about every product. As their generation is getting ready to retire and spend less money, the

automakers are looking at the younger generation. Right now, the focus is turn towards the baby

boomers children (generation X) who are in their mid 20’s and 30’s. According to analysts, five

years from now Gen X will account for at least 30% of vehicles sales.

6. Global

General Motors, Ford Motor Company, Daimler Chrysler, BMW, Volkswagen,, Volvo, Toyota,

Mazda, and Nissan Motor Company come together to create a new trade association created the

Alliance of Automobile Manufactures. The organization was to replace the American

Automobile Manufactures Association that only consisted of American manufactures, the global

of the association were to work together on public policy matters of common interest to provide

credible industry information and data, and seek consistent global regulatory standards.

GENERAL MOTORS

General Motors Corporation is a multinational automobile manufacturer founded in 1908 and

headquartered in the United States. General Motors is the World’s largest automaker as

measured by global industry sales and has been the global sales leader for the last 77 years. As of

2008, General Motors employs about 266.000 people around the world. It manufactures its cars

and trucks in 35 different countries and sells them under the brands of Buick, Cadillac,
Chevrolet, GM Daewoo, GMC, Holden,, Hummer, Opel, Pontiac, Saab, Saturn, Vauxhall, and

Wuling. As of 2008, General Motors is the ninth largest publicly traded company in the world. In

recent years the company has endured significant financial turmoil, including a 38 billion dollars

loss in 2007.

GM needs a sense of urgency regarding revising a strategic plan that incorporation the next

generation of vehicles. In today’s global economy and highly competitive auto industry GM has

no time to procrastinate. As Stated, GM has just too much at risk in not becoming an industry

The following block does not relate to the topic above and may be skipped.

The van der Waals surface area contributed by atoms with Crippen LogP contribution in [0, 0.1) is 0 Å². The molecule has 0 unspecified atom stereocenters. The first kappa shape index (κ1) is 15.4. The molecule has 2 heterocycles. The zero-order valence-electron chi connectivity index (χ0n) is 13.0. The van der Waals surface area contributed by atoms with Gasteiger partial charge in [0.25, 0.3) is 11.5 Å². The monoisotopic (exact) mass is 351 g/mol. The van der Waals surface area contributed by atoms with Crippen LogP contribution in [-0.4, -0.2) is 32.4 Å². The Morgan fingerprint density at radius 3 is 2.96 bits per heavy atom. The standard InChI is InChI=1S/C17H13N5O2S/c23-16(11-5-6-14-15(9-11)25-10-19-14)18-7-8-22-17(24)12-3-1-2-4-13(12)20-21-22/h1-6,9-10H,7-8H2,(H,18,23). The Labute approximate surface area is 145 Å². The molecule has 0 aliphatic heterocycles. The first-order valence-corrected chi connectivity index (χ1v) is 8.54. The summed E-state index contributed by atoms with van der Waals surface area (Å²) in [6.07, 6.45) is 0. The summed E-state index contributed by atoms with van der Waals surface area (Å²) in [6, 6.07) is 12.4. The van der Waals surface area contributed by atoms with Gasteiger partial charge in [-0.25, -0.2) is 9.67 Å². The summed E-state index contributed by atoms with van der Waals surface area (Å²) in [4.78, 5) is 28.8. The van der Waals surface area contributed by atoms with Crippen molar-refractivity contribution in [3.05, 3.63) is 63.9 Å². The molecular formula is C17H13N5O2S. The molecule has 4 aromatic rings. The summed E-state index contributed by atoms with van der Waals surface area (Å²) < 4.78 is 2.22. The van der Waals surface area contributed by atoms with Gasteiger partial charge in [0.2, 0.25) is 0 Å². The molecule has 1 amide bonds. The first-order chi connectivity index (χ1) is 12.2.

leader in alternative fuel technology. Fuel-economy legislation is sparking the race. This is a

critical time in auto industry with many threats, but opportunities as well. The next several years

will redefine GM.

VISION STATEMENT

The GM vision is as follow: GM’s vision is to be the World leader in transportation products and

related services. GM will earn our customers’ enthusiasm through continuous improvement

driven by the integrity, teamwork, and innovation of GM people.

The proposed new vision for GM is as follows: For GM to become the automotive industry

leader in alternative fuelled vehicles and providing superior quality products that global

consumers call to mind when they think of quality and innovation

My vision for GM is to be the industry leader in innovation and where all other industry

competition strives to imitate.


MISSION STATEMENT

The current GM mission statement are as follows: Drive improvements inn market share,

revenue, brands, people, responsiveness, and cost effectiveness through the implementation of

global common metrics and best practice sharing
The new proposal mission statement will be as follows: GM will become an industry leader, not

a follower. To regain lost market share that was lost to foreign competition and once again be the

auto industry leader in sales and market share in today’s global market.

VALUE STATEMENT

The auto industry just like the global economy is going through tremendous change, due to rising

fuel prices, and environment worries, such as global warming, GM must use these threats as

opportunities and take advantage of changing consumer buying habits. GM needs to change

consumer perception of the company, from dull, poor quality vehicles to innovative, quality and